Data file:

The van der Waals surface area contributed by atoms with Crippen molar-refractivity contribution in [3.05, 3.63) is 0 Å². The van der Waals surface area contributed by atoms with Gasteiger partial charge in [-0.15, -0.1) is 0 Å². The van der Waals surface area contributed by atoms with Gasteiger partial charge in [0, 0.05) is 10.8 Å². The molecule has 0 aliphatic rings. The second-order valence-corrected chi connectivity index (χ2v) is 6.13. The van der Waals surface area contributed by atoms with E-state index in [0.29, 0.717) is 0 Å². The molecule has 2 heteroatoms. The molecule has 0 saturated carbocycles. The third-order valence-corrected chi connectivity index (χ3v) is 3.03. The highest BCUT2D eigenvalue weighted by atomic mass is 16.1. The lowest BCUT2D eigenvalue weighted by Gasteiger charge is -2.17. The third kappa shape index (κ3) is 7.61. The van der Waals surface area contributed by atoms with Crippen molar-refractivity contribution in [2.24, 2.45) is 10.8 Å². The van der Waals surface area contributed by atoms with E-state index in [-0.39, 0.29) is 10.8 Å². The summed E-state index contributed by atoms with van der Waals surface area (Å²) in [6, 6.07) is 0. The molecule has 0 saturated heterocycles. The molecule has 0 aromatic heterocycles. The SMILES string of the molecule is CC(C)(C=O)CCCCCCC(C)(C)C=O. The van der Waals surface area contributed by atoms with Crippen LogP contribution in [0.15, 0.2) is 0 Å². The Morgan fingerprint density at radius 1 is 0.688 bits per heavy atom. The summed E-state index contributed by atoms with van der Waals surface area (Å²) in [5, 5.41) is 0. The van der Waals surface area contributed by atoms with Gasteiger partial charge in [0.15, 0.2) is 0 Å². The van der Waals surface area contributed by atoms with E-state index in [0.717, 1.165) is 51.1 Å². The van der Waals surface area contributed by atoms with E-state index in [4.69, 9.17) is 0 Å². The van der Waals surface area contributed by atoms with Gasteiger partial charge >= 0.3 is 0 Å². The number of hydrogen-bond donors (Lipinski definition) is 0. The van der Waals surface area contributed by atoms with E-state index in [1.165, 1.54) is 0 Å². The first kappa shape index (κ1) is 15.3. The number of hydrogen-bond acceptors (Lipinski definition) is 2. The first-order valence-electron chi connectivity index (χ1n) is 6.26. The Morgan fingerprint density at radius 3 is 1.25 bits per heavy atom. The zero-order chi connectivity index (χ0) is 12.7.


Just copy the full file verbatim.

The van der Waals surface area contributed by atoms with Crippen molar-refractivity contribution in [3.05, 3.63) is 0 Å². The van der Waals surface area contributed by atoms with Gasteiger partial charge in [-0.15, -0.1) is 0 Å². The van der Waals surface area contributed by atoms with Gasteiger partial charge in [0, 0.05) is 10.8 Å². The molecule has 0 aliphatic rings. The second-order valence-corrected chi connectivity index (χ2v) is 6.13. The van der Waals surface area contributed by atoms with E-state index in [0.29, 0.717) is 0 Å². The molecule has 2 heteroatoms. The molecule has 0 saturated carbocycles. The third-order valence-corrected chi connectivity index (χ3v) is 3.03. The highest BCUT2D eigenvalue weighted by atomic mass is 16.1. The lowest BCUT2D eigenvalue weighted by Gasteiger charge is -2.17. The third kappa shape index (κ3) is 7.61. The van der Waals surface area contributed by atoms with Crippen molar-refractivity contribution in [2.24, 2.45) is 10.8 Å². The van der Waals surface area contributed by atoms with E-state index in [-0.39, 0.29) is 10.8 Å². The summed E-state index contributed by atoms with van der Waals surface area (Å²) in [6, 6.07) is 0. The molecule has 0 saturated heterocycles. The molecule has 0 aromatic heterocycles. The SMILES string of the molecule is CC(C)(C=O)CCCCCCC(C)(C)C=O. The van der Waals surface area contributed by atoms with Crippen LogP contribution in [0.15, 0.2) is 0 Å². The Morgan fingerprint density at radius 1 is 0.688 bits per heavy atom. The summed E-state index contributed by atoms with van der Waals surface area (Å²) in [5, 5.41) is 0. The van der Waals surface area contributed by atoms with Gasteiger partial charge in [0.15, 0.2) is 0 Å². The van der Waals surface area contributed by atoms with E-state index in [0.717, 1.165) is 51.1 Å². The van der Waals surface area contributed by atoms with E-state index in [4.69, 9.17) is 0 Å². The van der Waals surface area contributed by atoms with Gasteiger partial charge >= 0.3 is 0 Å². The number of hydrogen-bond donors (Lipinski definition) is 0. The van der Waals surface area contributed by atoms with E-state index in [1.165, 1.54) is 0 Å². The first kappa shape index (κ1) is 15.3. The number of hydrogen-bond acceptors (Lipinski definition) is 2. The first-order valence-electron chi connectivity index (χ1n) is 6.26. The Morgan fingerprint density at radius 3 is 1.25 bits per heavy atom. The zero-order chi connectivity index (χ0) is 12.7.